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Yoel Camayd-Freixas, 62, driven advocate in Hispanic community

YOEL CAMAYD-FREIXAS YOEL CAMAYD-FREIXAS
By Gloria Negri
Globe Staff / May 9, 2011

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When President Jimmy Carter took on the challenge of opening up travel by Americans to Cuba in 1977 after family reunification visits had been banned for two decades, he sent a group of Cuban-Americans there to promote his cause.

Among them was Yoel Camayd-Freixas, who had been flown out of Cuba as a child with others in Operation Peter Pan in 1962. (In the early ’60s, Cuban children were sent to the United States because their parents feared for their children’s future under the Fidel Castro regime.)

Yoel Camayd-Freixas would become a distinguished academic dedicated to making life fuller for the Latino and underserved populations.

He worked to bring new life to listless educational systems and new hope to dying communities. “Yoel always had a passion for social justice,’’ said his wife, Ana.

“He was a rebel in the best sense of the word,’’ his younger brother, Erik, professor of Hispanic Studies at Florida International University in Miami, said in his eulogy. “As a youngster, Yoel rebelled against adversity and fate and became a self-made man. Later, when he rebelled against injustice, he became an activist. When he rebelled against poverty, he became entrepreneurial in leading economic development initiatives in poor communities. When he rebelled against ignorance, he became an educator. And, in the end, he rebelled against death through his generous acts of love.’’

Dr. Camayd-Freixas, a social psychologist who excelled in education, community development, and public administration, died of pancreatic cancer April 28 at the University of Miami Hospital. He was 62.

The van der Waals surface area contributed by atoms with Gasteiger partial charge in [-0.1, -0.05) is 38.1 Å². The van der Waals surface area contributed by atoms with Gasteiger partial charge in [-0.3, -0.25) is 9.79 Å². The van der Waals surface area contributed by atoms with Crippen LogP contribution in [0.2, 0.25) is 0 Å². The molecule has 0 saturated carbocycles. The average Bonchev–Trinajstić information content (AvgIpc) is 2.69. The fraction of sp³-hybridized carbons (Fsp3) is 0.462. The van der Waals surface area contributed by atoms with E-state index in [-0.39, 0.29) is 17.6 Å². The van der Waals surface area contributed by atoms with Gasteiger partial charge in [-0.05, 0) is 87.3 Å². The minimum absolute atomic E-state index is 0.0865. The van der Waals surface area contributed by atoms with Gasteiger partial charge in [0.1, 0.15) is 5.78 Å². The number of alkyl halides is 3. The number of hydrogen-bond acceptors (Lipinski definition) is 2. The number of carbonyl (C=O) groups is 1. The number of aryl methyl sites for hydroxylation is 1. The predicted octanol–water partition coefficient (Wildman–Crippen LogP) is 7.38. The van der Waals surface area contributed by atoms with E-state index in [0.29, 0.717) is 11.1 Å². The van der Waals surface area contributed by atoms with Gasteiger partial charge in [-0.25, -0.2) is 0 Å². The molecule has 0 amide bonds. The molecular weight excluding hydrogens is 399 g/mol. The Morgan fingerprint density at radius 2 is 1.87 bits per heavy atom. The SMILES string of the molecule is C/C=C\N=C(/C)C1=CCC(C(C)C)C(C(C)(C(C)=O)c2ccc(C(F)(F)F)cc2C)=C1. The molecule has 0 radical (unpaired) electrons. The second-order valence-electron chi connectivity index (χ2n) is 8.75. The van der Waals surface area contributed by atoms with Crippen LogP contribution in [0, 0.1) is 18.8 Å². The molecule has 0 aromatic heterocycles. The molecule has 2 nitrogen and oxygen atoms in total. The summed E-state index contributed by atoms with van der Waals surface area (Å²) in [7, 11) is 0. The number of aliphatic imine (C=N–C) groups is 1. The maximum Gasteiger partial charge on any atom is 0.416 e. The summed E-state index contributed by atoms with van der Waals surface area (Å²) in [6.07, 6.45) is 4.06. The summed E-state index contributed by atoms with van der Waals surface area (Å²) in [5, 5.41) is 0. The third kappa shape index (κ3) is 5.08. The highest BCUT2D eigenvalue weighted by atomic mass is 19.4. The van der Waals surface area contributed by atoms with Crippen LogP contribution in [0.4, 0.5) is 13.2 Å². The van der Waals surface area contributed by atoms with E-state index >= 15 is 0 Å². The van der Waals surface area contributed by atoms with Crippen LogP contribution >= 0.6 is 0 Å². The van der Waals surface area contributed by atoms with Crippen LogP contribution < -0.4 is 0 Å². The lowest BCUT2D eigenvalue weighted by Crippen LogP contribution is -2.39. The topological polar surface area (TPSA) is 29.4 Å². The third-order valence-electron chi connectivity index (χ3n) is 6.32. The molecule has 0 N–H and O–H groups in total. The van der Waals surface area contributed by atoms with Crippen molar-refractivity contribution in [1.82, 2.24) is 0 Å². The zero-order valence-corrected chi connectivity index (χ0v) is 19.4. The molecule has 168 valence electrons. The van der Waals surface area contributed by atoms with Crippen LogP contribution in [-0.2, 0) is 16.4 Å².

“Yoel was a father figure to the Latino community, a friend to the cause of justice,’ said Diana Lam of Milton, a friend and former Chelsea school superintendent. “He always used his sharp intelligence to bring evidence to build his case. A formidable advocate, Yoel sided with those struggling for greater democracy.’’

He was a former assistant professor in the Urban Studies and Planning faculty at Massachusetts Institute of Technology and a former professor at the School of Community Development at Southern New Hampshire University, joining its staff in 2002.

Author and coauthor of books and monographs, on subjects ranging from weeding out crime to workforce opportunities for people with disabilities, he was recently appointed tenured professor of research methods at Florida International University’s College of Education.

Dr. Camayd-Freixas and his family lived in several Boston neighborhoods and for the last six years in Weston.

His work ranged widely — “from survey and multimethod research, educational reform, parent and community engagement, to adult education and workforce development,’’ Lam said.

He was at MIT in 1982 and with Boston Public Schools in 1985, assigned to create an office of research and development.

In 1988, he was key in the election of Nelson Merced as Massachusetts’ first Latino member of the House of Representatives. “Yoel was the chief negotiator of the Latino Democratic Committee, and he negotiated an agreement with the Black Political Task Force in Boston that ensured support for a viable Latino candidate,’’ Lam said. “Through negotiations with Republican state legislators and a lawsuit against the Democratic-led House of Representatives, he was successful in creating the Fifth Suffolk District.’’

“Yoel was an expert in statistical analysis and convinced me I could be a viable candidate,’’ Merced, now of West Orange, N.J., recalled.

Also in the 1980s, Dr. Camayd-Freixas worked with others on development of Alianza Hispana’s “overall strategy for the development of the Dudley Street neighborhood,’’ Lam said.

He was born, Yohel, in Holguin, Cuba, a town about 400 miles east of Havana. He later removed the “h’’ in his name to make pronunciation easier.